The state will provide $50 million in “cross the finish line” funds for homeowners who have received federal grants but are still struggling to recover from Hurricane Sandy, said Gov. Phil Murphy on Monday.

The announcement came on the sixth anniversary of the historic storm making landfall in New Jersey.

The nonprofit New Jersey Organizing Project, which formed to help Sandy victims with recovery efforts, has been lobbying for a “cross the finish line” fund.

The state still has about $1.2 billion in allocated but unspent federal Sandy funding, said NJOP Executive Director Amanda Devecka-Rinear. Her organization successfully argued some of it should be moved into helping people finish projects.

Murphy announced the changes to the Reconstruction, Rehabilitation, Elevation, and Mitigation (RREM) Program and the Low-to-Moderate Income (LMI) Homeowner Rebuilding Program at a news conference in Union Beach, Monmouth County.

The change requires approval from the U.S. Department of Housing and Urban Development, but that isn’t expected to be a problem as the state has made other changes to its funding priorities in the past.

“It’s six years since Superstorm Sandy,” said Toms River resident Doug Quinn, of NJOP, as he introduced Murphy at the news conference. “There are people here today who haven’t even been able to even start rebuilding because they don’t have enough funding; and others who thought they were finished, (and) even though they followed the rules and did all they were told, the state wants back tens of thousands in grant funds.”

Quinn said the organization hopes the new program will give families more hope, more opportunity and more stability.

“We’ve fought long enough and families have been through too much,” he said.

A public hearing and a public comment period on the changes will be announced soon, the Governor’s Office said.

About 1,200 homeowners in the RREM Program and the LMI Program have not completed construction, according to the Governor’s Office.

DCA is proposing a zero-interest, forgivable loan to fully fund unmet needs beyond the maximum $150,000 grant.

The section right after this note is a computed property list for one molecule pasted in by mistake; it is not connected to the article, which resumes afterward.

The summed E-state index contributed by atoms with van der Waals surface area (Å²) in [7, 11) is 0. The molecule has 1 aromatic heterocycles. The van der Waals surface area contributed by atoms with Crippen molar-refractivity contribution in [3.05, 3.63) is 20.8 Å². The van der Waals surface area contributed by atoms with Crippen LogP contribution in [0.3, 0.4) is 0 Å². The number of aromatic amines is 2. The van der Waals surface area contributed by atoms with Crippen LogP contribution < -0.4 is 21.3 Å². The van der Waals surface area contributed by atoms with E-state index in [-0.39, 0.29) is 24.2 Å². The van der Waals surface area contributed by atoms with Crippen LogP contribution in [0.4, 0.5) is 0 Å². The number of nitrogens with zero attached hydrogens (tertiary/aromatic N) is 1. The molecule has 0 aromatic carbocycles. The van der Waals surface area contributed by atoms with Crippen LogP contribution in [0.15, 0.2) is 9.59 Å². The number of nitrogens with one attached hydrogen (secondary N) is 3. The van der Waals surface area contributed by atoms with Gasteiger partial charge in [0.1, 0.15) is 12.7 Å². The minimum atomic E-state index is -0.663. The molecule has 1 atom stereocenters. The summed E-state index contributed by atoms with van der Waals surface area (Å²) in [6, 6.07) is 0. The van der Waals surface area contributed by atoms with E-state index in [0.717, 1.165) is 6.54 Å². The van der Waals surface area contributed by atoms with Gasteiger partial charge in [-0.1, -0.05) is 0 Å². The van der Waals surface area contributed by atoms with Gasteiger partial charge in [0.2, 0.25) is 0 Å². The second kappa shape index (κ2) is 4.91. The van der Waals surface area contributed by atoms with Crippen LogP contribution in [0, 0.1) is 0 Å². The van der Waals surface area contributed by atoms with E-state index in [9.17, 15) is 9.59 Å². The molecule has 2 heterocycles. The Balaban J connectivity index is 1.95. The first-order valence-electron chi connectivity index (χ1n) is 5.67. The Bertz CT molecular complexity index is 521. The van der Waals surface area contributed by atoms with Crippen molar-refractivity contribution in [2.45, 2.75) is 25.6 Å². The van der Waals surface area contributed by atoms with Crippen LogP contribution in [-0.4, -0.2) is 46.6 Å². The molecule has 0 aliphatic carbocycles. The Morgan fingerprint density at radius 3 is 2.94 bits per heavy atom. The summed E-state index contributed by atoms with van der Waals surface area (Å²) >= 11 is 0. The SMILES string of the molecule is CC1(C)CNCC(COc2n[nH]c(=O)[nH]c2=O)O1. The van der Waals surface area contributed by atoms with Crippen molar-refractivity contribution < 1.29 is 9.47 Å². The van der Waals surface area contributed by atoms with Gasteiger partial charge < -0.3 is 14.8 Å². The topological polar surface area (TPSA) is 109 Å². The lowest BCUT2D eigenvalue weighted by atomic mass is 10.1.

Participants who owe money to the program will also have an opportunity to show that repayment of the amount owed will create an extreme financial hardship.

“We want to work with people who are struggling financially to determine what they can realistically contribute, and we want to get them across the finish line so they can return home and get some much-overdue normalcy in their lives,” said Murphy.

The proposed loan would be uncapped, require no monthly payments, and would be calculated based on the remaining work needed, said the Governor’s Office.

Homeowners who accept a loan would be required to live in the home for 15 years.

If the homeowner were to sell the home sooner, a portion of the loan would be due upon sale.

And homeowners with completed projects who have been notified they must repay excess grant funds — in what have been called “clawbacks” — will now be eligible to apply to DCA for an extreme financial hardship allowance, the governor said.

DCA will use a uniform test to evaluate the homeowner’s ability to pay and may provide forgiveness of some or all the debt that remains to be paid.

Homeowners who have lost their homes to foreclosure, the heirs of program participants who have died, and homeowners who have declared bankruptcy would also be eligible.

Together, the RREM and LMI pro grams have rebuilt about 6,420 Sandy-damaged homes, according to the state.

For more information, visit renewjerseystron ger.org.

Contact: 609-272-7219 mpost@pressofac.com Twitter @MichelleBPost Facebook.com/EnvironmentSouthJersey

In my first job after college got paid to read the New York Times and summarize articles for an early online data base. First reporting job was with The Daily Record in Parsippany. I have also worked in nonprofits, and have been with The Press since 1990.

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